We are getting even closer to an FDA-approved vaccine for children between the ages of 5 and 11
Let’s all take a deep, collective breath. On October 22, federal health regulators said that child-sized doses of the Pfizer’s COVID-19 vaccine look promising in terms of protecting kids from the virus without any unexpected safety issues. While the vaccine is still not approved for younger children, the Food and Drug Administration’s analysis of the most recent Pfizer data suggests that we could get the green light to vaccinate 28 million eligible children in the U.S. as soon as November, meaning kiddos could potentially be fully vaccinated by Christmas. The FDA is holding a public meeting on Tuesday, Oct. 26 to decide whether or not the vaccine is ready for a wide rollout.
The data collected showed that the vaccine is more than 90% effective for kids, a promising number as outbreaks in schools continue to rise
The two-dose shot of the Pfizer vaccine is roughly 91% effective at preventing symptomatic infection in younger children, according to the FDA review of Pfizer’s data. This percentage was calculated based on the 16 COVID-19 cases in children given a placebo versus the three cases experienced by those who received the full dose of vaccine. The study also notes that the vaccinated kids who experienced symptoms had a much milder case of COVID-19 than the kids that did not receive the vaccine and also contracted the virus. This data was collected in August and September, which also means it took into account the more transmissible Delta variant.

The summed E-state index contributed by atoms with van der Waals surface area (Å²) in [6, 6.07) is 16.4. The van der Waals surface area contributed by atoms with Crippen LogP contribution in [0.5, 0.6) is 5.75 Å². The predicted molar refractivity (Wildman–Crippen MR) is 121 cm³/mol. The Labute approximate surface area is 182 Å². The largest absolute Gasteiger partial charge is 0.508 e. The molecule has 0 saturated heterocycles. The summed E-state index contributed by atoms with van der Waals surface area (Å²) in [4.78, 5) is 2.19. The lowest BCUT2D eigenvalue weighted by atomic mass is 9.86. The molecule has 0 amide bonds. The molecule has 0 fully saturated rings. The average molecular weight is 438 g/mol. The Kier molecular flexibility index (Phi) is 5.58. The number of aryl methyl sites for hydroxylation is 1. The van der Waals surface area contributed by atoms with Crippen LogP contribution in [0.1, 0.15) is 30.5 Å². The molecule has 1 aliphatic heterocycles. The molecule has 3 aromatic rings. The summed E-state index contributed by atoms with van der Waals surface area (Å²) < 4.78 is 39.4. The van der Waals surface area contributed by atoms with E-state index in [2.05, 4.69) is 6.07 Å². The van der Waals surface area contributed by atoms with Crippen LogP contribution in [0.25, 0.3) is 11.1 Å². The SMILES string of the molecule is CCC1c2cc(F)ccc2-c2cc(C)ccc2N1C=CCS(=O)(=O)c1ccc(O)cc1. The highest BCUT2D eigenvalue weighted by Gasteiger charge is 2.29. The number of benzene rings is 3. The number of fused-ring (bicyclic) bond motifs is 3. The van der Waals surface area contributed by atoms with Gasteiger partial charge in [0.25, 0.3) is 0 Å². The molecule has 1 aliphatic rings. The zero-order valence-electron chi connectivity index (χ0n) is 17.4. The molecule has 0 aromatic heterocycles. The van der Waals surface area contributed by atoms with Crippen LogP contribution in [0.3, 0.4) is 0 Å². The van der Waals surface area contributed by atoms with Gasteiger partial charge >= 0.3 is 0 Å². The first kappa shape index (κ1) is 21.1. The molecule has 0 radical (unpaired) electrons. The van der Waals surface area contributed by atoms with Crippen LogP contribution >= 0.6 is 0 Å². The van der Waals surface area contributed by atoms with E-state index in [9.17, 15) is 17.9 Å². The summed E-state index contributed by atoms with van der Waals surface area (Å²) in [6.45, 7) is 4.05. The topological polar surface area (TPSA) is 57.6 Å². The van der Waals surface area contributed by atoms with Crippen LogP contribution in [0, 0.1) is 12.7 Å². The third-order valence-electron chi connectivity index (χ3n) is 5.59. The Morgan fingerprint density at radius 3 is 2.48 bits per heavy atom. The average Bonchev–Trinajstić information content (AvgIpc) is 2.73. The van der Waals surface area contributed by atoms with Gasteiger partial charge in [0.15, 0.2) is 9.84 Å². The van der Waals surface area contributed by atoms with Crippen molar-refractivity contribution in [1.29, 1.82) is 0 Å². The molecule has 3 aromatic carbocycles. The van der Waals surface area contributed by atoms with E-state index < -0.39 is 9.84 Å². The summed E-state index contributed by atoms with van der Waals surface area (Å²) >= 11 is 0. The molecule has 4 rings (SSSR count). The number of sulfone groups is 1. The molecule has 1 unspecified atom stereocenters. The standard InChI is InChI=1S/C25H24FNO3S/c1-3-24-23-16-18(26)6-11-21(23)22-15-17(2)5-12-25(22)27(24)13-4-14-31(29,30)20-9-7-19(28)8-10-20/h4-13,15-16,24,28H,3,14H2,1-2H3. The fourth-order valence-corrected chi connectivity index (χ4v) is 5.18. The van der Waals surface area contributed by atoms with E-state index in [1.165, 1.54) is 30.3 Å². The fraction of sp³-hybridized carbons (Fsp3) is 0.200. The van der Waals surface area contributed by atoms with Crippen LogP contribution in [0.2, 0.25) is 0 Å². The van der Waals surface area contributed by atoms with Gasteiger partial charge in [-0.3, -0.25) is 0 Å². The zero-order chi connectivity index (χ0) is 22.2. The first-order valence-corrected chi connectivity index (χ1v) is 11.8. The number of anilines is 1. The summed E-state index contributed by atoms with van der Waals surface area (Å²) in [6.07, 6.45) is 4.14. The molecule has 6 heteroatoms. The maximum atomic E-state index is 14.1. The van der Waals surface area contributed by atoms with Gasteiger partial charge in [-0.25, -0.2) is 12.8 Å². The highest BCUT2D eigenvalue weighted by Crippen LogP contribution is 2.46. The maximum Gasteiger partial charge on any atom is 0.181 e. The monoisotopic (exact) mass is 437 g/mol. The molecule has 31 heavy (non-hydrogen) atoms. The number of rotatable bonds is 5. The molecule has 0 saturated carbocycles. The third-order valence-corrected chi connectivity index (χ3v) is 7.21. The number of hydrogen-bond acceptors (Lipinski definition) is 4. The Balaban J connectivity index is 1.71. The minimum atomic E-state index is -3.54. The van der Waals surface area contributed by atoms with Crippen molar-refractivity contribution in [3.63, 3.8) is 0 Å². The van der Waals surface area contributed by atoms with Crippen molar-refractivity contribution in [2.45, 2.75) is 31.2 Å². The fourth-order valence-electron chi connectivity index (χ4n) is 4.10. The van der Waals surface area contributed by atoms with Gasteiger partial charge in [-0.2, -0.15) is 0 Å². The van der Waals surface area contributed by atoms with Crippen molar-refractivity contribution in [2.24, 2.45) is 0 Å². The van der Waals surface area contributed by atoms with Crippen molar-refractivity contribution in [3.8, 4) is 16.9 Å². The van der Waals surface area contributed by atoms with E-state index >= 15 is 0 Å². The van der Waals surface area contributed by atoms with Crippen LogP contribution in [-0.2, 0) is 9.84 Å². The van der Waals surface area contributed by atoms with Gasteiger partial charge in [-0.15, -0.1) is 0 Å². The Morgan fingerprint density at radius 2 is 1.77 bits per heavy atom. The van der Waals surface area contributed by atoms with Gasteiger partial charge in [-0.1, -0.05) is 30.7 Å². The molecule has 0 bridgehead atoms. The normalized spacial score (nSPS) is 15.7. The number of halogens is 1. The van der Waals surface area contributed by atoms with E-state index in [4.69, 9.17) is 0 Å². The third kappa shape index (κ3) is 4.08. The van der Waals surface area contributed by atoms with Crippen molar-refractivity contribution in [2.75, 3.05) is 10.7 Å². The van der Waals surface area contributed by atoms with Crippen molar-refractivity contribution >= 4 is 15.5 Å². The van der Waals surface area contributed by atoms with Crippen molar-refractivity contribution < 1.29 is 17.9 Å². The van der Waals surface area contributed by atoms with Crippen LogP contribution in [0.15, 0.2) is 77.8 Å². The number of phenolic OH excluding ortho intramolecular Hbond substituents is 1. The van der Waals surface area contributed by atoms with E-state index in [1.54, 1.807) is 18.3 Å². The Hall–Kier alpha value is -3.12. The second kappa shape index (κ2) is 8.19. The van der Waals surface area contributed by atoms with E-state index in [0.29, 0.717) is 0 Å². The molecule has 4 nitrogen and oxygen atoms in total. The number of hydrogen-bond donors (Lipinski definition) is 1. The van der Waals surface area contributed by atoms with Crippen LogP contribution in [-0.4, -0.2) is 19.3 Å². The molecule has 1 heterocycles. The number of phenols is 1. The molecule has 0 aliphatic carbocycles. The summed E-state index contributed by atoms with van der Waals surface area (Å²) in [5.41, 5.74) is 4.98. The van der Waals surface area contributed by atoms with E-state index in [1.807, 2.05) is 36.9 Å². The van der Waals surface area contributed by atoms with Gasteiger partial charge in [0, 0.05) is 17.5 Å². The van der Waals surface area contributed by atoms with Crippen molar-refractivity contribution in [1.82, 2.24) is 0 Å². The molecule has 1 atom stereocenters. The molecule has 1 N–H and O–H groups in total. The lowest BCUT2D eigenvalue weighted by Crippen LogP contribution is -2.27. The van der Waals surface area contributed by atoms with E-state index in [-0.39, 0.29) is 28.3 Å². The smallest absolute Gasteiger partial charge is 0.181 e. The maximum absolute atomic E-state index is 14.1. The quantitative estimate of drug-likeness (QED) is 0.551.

As for side effects of the vaccine in kids? The study reported that the youngsters experienced similar side effects reported by vaccinated adults, including a sore arm, low fever, and some achiness. A small price to pay for immunity in the midst of a pandemic, in our humble opinion. Still, it is important to note that researchers pulled data from a small pool, making it difficult to track potential extremely rare side effects, like myocarditis, a type of heart inflammation experienced by some after the second dose. Again, this is a very rare side effect, and the CDC notes that people who experience this side effect are often completely fine after receiving treatment.
While COVID-19 hasn’t been as fatal for children, having kids vaccinated is another vital step in reaching herd immunity
Nearly 6.2 million kids in the United States have contracted COVID-19 since the beginning of the pandemic, with more than 1.1 million of those cases occurring in the past six weeks due to the highly contagious Delta variant. We’re keeping our fingers crossed that the vaccine approval stays on course and we have our youth vaccinated before the end of the year.